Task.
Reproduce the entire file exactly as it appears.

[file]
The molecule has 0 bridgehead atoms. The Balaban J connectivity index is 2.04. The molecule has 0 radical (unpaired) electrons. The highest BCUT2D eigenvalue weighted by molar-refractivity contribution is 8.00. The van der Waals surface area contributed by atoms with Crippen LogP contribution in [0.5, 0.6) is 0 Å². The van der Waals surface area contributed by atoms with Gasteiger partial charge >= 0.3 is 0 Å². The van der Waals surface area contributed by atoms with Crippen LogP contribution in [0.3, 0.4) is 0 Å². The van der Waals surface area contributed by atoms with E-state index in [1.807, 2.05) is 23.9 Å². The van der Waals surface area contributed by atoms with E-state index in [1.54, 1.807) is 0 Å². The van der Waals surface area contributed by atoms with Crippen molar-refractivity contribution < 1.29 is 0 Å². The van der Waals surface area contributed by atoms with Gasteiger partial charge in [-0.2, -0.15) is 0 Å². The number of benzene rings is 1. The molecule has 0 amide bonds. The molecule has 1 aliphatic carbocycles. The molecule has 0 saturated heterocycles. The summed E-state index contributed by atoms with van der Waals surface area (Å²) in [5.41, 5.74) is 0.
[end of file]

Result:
The molecule has 0 bridgehead atoms. The Balaban J connectivity index is 2.04. The molecule has 0 radical (unpaired) electrons. The highest BCUT2D eigenvalue weighted by molar-refractivity contribution is 8.00. The van der Waals surface area contributed by atoms with Crippen LogP contribution in [0.5, 0.6) is 0 Å². The van der Waals surface area contributed by atoms with Gasteiger partial charge >= 0.3 is 0 Å². The van der Waals surface area contributed by atoms with Crippen LogP contribution in [0.3, 0.4) is 0 Å². The van der Waals surface area contributed by atoms with E-state index in [1.807, 2.05) is 23.9 Å². The van der Waals surface area contributed by atoms with E-state index in [1.54, 1.807) is 0 Å². The van der Waals surface area contributed by atoms with Crippen molar-refractivity contribution < 1.29 is 0 Å². The van der Waals surface area contributed by atoms with Gasteiger partial charge in [-0.2, -0.15) is 0 Å². The number of benzene rings is 1. The molecule has 0 amide bonds. The molecule has 1 aliphatic carbocycles. The molecule has 0 saturated heterocycles. The summed E-state index contributed by atoms with van der Waals surface area (Å²) in [5.41, 5.74) is 0.